A Qualitative Study of the Real-world Experiences of Infectious Diseases Fellows Regarding Antibiotic Stewardship.

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A Qualitative Study of the Real-world Experiences of Infectious Diseases Fellows Regarding Antibiotic Stewardship.

Open Forum Infect Dis. 2018 Sep;5(9):ofy102

Authors: Morgan JR, Barlam TF, Drainoni ML

Abstract
Background: Antibiotic-resistant bacterial infections are a major threat to public health, yet improper use of antibiotics remains high. Infectious Diseases (ID) fellows play a major role in antibiotic stewardship efforts, but there is little research on how they view stewardship activities. We performed a qualitative study to explore ID fellows' experiences and perspectives regarding their antibiotic stewardship training and their role as future antibiotic stewards.
Methods: We conducted 17 in-depth interviews with ID fellows across the country. The interviews were transcribed verbatim by the study team, and we used grounded theory to generate themes from these interviews.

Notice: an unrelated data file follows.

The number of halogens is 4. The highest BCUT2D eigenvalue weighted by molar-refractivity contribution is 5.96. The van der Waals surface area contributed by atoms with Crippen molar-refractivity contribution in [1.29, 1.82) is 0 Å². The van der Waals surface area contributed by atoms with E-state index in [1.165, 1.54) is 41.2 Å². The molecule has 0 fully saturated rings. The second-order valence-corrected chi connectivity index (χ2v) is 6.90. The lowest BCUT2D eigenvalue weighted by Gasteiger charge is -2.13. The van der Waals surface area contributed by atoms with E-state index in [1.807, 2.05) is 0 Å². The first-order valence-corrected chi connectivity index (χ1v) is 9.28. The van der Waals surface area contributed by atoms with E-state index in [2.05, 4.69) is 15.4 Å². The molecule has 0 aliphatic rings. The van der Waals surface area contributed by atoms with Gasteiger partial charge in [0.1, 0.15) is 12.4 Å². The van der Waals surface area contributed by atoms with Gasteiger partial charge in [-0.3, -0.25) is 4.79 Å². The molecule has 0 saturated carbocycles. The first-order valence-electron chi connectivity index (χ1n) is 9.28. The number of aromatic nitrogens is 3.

Results: Fellows focused on concrete tasks of stewardship such as performing antibiotic approvals, didactic and case-based education, and interactions with other physicians and pharmacists. There was little focus on the broader public health relevance of antibiotic stewardship. Pharmacists, not ID physician leaders, were identified as fellows' primary resource for antibiotic teaching. Several fellows suggested that stewardship programs should be led by pharmacists.
Conclusions: ID fellowship training is not successfully conveying the public health importance of antibiotic stewardship or the role of ID physicians as leaders of antibiotic stewardship programs. Fellows are more focused on concrete tasks related to stewardship. ID training programs and societies should consider developing robust curricula involving fellows in the operation of the stewardship program itself, not solely in antibiotic approvals, emphasizing aspects of the program such as complex problem solving that fellows find most compelling, and emphasizing the important role these programs serve in improving public health.

PMID: 30280120 [PubMed]